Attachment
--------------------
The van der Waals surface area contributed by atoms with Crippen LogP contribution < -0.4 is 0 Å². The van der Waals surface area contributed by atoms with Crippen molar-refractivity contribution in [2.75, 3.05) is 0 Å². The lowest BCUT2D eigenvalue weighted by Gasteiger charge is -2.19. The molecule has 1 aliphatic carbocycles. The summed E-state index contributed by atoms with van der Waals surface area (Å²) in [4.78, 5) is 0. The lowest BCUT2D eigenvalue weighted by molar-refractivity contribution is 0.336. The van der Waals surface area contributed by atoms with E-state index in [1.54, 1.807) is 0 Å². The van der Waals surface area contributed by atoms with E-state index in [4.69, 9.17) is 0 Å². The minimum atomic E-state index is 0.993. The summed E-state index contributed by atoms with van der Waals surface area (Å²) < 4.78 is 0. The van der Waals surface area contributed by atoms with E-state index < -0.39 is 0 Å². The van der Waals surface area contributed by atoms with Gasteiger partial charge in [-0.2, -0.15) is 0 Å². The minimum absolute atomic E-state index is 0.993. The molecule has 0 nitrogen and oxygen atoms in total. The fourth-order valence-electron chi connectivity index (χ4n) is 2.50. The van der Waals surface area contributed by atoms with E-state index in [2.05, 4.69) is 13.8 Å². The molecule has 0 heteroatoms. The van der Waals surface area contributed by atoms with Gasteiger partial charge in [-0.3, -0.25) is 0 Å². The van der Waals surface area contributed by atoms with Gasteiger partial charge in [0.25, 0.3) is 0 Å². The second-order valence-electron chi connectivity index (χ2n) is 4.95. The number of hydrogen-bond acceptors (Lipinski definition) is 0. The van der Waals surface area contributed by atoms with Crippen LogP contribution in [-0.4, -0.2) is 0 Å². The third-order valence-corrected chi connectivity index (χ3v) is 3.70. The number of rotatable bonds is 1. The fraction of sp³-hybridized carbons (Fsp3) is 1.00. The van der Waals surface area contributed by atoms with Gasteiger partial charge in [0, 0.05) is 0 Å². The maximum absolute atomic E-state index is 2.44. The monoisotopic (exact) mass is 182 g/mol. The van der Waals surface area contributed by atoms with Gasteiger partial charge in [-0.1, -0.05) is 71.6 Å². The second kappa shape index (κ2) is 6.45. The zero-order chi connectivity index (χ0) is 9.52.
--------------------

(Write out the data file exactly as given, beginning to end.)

The van der Waals surface area contributed by atoms with Crippen LogP contribution < -0.4 is 0 Å². The van der Waals surface area contributed by atoms with Crippen molar-refractivity contribution in [2.75, 3.05) is 0 Å². The lowest BCUT2D eigenvalue weighted by Gasteiger charge is -2.19. The molecule has 1 aliphatic carbocycles. The summed E-state index contributed by atoms with van der Waals surface area (Å²) in [4.78, 5) is 0. The lowest BCUT2D eigenvalue weighted by molar-refractivity contribution is 0.336. The van der Waals surface area contributed by atoms with E-state index in [1.54, 1.807) is 0 Å². The van der Waals surface area contributed by atoms with E-state index in [4.69, 9.17) is 0 Å². The minimum atomic E-state index is 0.993. The summed E-state index contributed by atoms with van der Waals surface area (Å²) < 4.78 is 0. The van der Waals surface area contributed by atoms with E-state index < -0.39 is 0 Å². The van der Waals surface area contributed by atoms with Gasteiger partial charge in [-0.2, -0.15) is 0 Å². The minimum absolute atomic E-state index is 0.993. The molecule has 0 nitrogen and oxygen atoms in total. The fourth-order valence-electron chi connectivity index (χ4n) is 2.50. The van der Waals surface area contributed by atoms with E-state index in [2.05, 4.69) is 13.8 Å². The molecule has 0 heteroatoms. The van der Waals surface area contributed by atoms with Gasteiger partial charge in [-0.3, -0.25) is 0 Å². The van der Waals surface area contributed by atoms with Gasteiger partial charge in [0.25, 0.3) is 0 Å². The second-order valence-electron chi connectivity index (χ2n) is 4.95. The number of hydrogen-bond acceptors (Lipinski definition) is 0. The van der Waals surface area contributed by atoms with Crippen LogP contribution in [-0.4, -0.2) is 0 Å². The third-order valence-corrected chi connectivity index (χ3v) is 3.70. The number of rotatable bonds is 1. The fraction of sp³-hybridized carbons (Fsp3) is 1.00. The van der Waals surface area contributed by atoms with Gasteiger partial charge in [0, 0.05) is 0 Å². The maximum absolute atomic E-state index is 2.44. The monoisotopic (exact) mass is 182 g/mol. The van der Waals surface area contributed by atoms with Gasteiger partial charge in [-0.1, -0.05) is 71.6 Å². The second kappa shape index (κ2) is 6.45. The zero-order chi connectivity index (χ0) is 9.52.